The interesting point, though, was that this was an event which was set up in order to create a dialogue between all the players and the announcers. Much of the conversation about how fans engage with sports when there may be no fans has fallen to how close we’ll be able to get to the action and the athletes. Earlier this preseason, the Chicago Cubs featured some players who were mic’d up to surprisingly successful results during a game. 

Bridging the gap between the field and home with a sonic connection to the action may prove to be a big win for a league who can find the ability to tap into this audio tech.

💸 Advertisers Cash In

Big-time athlete guests appeared on the broadcast through the course of the game. Seattle Seahawks quarterback Russell Wilson appeared during an interview (from afar, powered by Cisco Webex, of course) wearing a Mercedes-Benz polo, despite the event being sponsored by Audi. Wilson’s shirt was tied to a promotion slot for a Wheels Up sponsorship, worth about $311,000 in equivalent advertising.

Advertisers had to be happy with the one-day event’s results. Tiger vs. Phil garnered an average of 5.8 million viewers across cable, making it the highest-watched golf event ever broadcast on cable TV. Social impressions indicated that fans were tuned in from their mobile devices and social channels. It became the day’s top topic on Twitter and Bleacher Report said they saw 38 million video views on their digital platforms.

Turns out the PGA didn’t have to look far to find their official testing partner. They were able to work with tournament sponsor, Sanford Health, one of the largest health systems in the country, to deliver on-site testing and support for all the tour events. 

🚑 Golf’s Return, Safely

Every major sport that is in the process of returning is doing so with deliberate and meticulous research and planning to consider the safety of all those who come back to the action. 

The PGA Tour is no different. In advance of their first tournament of the revised season at the Charles Schwab Challenge in Texas, players and participants have been briefed with multiple documents of safety enhancements and protocols made to keep everyone safe.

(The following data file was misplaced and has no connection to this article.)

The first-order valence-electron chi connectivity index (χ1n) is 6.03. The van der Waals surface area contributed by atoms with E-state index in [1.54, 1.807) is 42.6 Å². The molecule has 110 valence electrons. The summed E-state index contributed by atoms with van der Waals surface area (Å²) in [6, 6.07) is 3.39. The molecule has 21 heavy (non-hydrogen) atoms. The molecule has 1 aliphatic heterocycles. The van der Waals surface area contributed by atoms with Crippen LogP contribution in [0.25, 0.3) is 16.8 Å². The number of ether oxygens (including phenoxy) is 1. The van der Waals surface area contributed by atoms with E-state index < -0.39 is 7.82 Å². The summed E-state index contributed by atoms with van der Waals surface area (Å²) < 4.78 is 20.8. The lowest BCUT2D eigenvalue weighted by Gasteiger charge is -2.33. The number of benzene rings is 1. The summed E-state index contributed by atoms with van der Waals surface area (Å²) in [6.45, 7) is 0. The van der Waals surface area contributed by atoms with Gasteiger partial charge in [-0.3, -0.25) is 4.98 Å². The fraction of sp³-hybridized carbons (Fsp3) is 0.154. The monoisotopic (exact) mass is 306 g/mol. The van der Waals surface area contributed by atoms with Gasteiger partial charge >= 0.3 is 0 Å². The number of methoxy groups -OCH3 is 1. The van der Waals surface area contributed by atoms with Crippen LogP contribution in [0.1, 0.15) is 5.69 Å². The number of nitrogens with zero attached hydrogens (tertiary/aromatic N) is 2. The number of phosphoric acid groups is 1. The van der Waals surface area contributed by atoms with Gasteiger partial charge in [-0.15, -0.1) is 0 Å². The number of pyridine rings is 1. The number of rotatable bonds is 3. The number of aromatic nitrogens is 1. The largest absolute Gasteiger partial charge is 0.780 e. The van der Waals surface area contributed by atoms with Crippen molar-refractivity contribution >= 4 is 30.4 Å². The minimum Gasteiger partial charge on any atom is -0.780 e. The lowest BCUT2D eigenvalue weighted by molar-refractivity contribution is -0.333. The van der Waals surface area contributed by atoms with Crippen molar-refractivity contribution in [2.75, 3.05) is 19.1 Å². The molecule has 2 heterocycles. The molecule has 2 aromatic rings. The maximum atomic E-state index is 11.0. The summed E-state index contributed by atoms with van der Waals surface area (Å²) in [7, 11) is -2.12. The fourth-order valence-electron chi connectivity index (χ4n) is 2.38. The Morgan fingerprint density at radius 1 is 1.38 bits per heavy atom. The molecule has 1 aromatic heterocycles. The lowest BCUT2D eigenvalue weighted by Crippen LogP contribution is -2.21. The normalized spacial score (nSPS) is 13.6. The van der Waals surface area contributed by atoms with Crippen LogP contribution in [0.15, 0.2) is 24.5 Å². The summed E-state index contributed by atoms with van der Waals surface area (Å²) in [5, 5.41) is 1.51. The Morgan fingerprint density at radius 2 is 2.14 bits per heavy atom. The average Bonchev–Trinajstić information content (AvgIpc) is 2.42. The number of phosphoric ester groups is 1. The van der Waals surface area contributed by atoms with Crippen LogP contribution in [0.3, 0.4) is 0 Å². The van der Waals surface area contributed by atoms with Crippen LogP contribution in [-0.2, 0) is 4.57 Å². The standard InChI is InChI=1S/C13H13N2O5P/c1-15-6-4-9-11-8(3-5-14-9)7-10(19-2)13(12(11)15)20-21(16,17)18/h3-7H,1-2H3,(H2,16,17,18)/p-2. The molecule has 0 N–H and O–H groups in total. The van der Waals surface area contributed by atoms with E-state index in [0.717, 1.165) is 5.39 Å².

Inherently, golf is already sort of a socially-distant sport. Aside from the major tour events loaded with spectators, golf was already one of the sports that started to return to communities that felt the game was safe when protocols were put into place. Some local courses have even been forced to innovate in ways that may have implications in the game for years to come. For example, in order to keep golfers out on the course safely, they’ve tapped new products like single-rider golf carts. Now, manufacturers including Phat Scooter and Finn Scooters may have a door into sculpting the game of golf with their new breed of electric carts and scooters.

Players will face a layered approach to the games’ return with loads of testing. All players and their caddies will be tested and answer medical questions including temperature readings and nasal swabs that will begin before they arrive, and continue after they get there. 

No matter how detailed major sports safety precautions are, the one major component will be how much testing is involved. Players, officials, and even family members will be put through rigorous testing protocols well into the future, even as life begins to return to some sense of normalcy. 

How quickly major sports returns may be dependent on current or local relationships with medical providers or tech partners who can help them put plans into action and return to sports in the safest way possible. 

And, for fans at home or playing the game on their own, it will all come down to the companies and products that are created during this time to meet our most urgent safety needs to address the pandemic, while also looking to the future about how they can make the game better, closer, and safer.